Enhanced Holiday Pay
A landmark judgment from the Employment Appeal Tribunal (EAT) to include overtime in holiday pay with potentially costly implications for UK businesses was announced towards the end of last year. It attracted a lot of publicity because it could affect up to 5 million workers according to government figures and confirms that elements of remuneration such as regular overtime and commission must be included in the calculation of holiday pay.
The judgment concerned the calculation of holiday pay in three cases: Bear Scotland v Fulton and Baxter, Hertel (UK) Ltd v Wood and others and Amec Group Ltd v Law and others.
The decision only applies to the minimum 4 weeks required by the European Working Time Directive (‘EU leave’). The additional 8 days required by UK law (‘UK leave’) as well as any further leave provided by employers are not included so the latter could be paid at a different rate – but that could be an administrative nightmare and employers may decide that the simplest approach is to use the same calculation method for all leave payments.
So what are the implications of this ruling?
If someone regularly works overtime such that their “normal” pay is regularly higher than their salary or standard hourly rate, then that should be included when calculating the rate for annual leave. In these cases you will need to calculate the average pay over the 12 weeks prior to the period of leave being taken (or I would suggest using 3 months if that would be easier from a payroll perspective). Note that if someone only does overtime “once in a blue moon” then their “normal” pay is only the rate they get most months and you would discount the unusual payment and pay their holiday at the usual rate. This approach may produce arguments as to when an irregular overtime pattern becomes “normal” and so some employers may choose to apply the new averaging rules to everyone to avoid that situation.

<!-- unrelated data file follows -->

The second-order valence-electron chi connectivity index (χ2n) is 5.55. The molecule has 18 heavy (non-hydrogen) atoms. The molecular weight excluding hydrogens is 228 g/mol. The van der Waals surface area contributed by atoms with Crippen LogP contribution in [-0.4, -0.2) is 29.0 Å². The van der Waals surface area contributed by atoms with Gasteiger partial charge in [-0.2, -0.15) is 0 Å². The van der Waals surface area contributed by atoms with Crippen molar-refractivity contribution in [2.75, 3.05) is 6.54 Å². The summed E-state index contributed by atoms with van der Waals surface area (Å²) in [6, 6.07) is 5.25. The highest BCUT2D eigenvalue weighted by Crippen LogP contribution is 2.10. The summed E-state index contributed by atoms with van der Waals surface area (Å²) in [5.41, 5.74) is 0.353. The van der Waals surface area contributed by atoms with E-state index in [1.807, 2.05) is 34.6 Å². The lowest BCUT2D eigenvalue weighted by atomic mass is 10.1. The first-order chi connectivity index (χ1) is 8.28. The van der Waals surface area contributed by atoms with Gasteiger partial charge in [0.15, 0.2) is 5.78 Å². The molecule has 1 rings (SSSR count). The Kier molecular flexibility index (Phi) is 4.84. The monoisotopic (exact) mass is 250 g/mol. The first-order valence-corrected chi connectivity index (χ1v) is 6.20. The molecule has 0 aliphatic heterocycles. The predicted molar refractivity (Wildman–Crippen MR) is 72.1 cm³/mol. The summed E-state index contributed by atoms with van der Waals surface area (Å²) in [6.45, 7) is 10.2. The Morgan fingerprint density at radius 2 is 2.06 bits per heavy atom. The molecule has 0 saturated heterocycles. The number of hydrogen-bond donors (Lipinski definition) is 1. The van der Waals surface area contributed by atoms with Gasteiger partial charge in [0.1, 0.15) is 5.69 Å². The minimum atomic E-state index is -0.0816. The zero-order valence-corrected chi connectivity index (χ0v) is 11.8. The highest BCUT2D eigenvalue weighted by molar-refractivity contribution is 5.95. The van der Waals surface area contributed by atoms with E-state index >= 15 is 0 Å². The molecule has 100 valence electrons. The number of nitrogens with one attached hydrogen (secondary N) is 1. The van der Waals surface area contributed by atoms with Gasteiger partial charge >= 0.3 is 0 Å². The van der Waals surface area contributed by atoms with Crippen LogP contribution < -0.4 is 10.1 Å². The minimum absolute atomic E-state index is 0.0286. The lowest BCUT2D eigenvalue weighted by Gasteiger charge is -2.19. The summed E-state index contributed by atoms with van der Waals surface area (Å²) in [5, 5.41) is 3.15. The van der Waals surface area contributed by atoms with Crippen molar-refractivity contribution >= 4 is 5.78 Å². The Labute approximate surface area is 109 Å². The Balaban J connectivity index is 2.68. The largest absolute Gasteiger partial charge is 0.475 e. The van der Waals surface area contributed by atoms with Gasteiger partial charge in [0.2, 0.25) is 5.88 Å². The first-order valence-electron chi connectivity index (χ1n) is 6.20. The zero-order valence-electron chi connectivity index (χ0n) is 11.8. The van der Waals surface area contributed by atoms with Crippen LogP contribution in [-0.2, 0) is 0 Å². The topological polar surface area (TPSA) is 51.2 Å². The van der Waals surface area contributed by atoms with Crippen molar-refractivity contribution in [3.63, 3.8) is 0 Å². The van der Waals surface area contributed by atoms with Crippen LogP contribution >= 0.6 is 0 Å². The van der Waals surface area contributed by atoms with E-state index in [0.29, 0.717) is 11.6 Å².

Many employees may see this as an opportunity to claim for underpaid leave – and employers were worried that this could go back potentially to 1998. However, the ruling said that claims can only be made where there has been a series of deductions from pay and there is a gap of no more than three months between each deduction in the series. There are likely to have been gaps of three months or more where employees took no holiday at all and some holiday taken each year will have been paid correctly as it is ‘UK leave’ rather than ‘EU leave’. Practically, this means that in most cases employees are unlikely to be able to claim back pay going back further than about 12 months.
To deal with this problem the Government is putting in place some legislation due to come into force in July that will limit any back pay claims to 2 years – but some employees might put in claims before that becomes law. For example, if they take one day’s leave every month, it could be difficult to see a break in payments for some years!
If you have any questions about what you need to do to ensure that you are paying your employees correctly for their annual leave, speak to your payroll provider or contact Cherington HR for further advice.
Posted on 19 Nov 2016